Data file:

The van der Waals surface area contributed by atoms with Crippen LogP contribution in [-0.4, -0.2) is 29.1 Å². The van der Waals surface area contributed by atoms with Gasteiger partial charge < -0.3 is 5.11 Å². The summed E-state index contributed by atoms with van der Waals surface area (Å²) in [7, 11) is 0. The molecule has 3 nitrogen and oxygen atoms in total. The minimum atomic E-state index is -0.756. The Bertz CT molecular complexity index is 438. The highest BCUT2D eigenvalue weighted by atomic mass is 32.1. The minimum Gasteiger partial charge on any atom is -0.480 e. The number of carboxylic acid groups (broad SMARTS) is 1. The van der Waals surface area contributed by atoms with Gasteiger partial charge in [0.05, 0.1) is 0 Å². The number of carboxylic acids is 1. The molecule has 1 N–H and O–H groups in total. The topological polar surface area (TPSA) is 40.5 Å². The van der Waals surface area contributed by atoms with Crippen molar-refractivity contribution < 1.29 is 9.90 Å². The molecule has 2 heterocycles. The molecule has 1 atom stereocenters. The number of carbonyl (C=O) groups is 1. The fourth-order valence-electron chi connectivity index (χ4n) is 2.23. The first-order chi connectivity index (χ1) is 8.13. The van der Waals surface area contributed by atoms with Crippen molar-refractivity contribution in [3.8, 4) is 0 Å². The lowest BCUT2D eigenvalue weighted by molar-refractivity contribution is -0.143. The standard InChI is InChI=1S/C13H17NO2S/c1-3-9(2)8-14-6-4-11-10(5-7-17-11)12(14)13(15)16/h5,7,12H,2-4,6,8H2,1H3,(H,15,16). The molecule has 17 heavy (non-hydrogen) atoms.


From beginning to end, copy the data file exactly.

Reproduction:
The van der Waals surface area contributed by atoms with Crippen LogP contribution in [-0.4, -0.2) is 29.1 Å². The van der Waals surface area contributed by atoms with Gasteiger partial charge < -0.3 is 5.11 Å². The summed E-state index contributed by atoms with van der Waals surface area (Å²) in [7, 11) is 0. The molecule has 3 nitrogen and oxygen atoms in total. The minimum atomic E-state index is -0.756. The Bertz CT molecular complexity index is 438. The highest BCUT2D eigenvalue weighted by atomic mass is 32.1. The minimum Gasteiger partial charge on any atom is -0.480 e. The number of carboxylic acid groups (broad SMARTS) is 1. The van der Waals surface area contributed by atoms with Gasteiger partial charge in [0.05, 0.1) is 0 Å². The number of carboxylic acids is 1. The molecule has 1 N–H and O–H groups in total. The topological polar surface area (TPSA) is 40.5 Å². The van der Waals surface area contributed by atoms with Crippen molar-refractivity contribution < 1.29 is 9.90 Å². The molecule has 2 heterocycles. The molecule has 1 atom stereocenters. The number of carbonyl (C=O) groups is 1. The fourth-order valence-electron chi connectivity index (χ4n) is 2.23. The first-order chi connectivity index (χ1) is 8.13. The van der Waals surface area contributed by atoms with Crippen molar-refractivity contribution in [3.8, 4) is 0 Å². The lowest BCUT2D eigenvalue weighted by molar-refractivity contribution is -0.143. The standard InChI is InChI=1S/C13H17NO2S/c1-3-9(2)8-14-6-4-11-10(5-7-17-11)12(14)13(15)16/h5,7,12H,2-4,6,8H2,1H3,(H,15,16). The molecule has 17 heavy (non-hydrogen) atoms.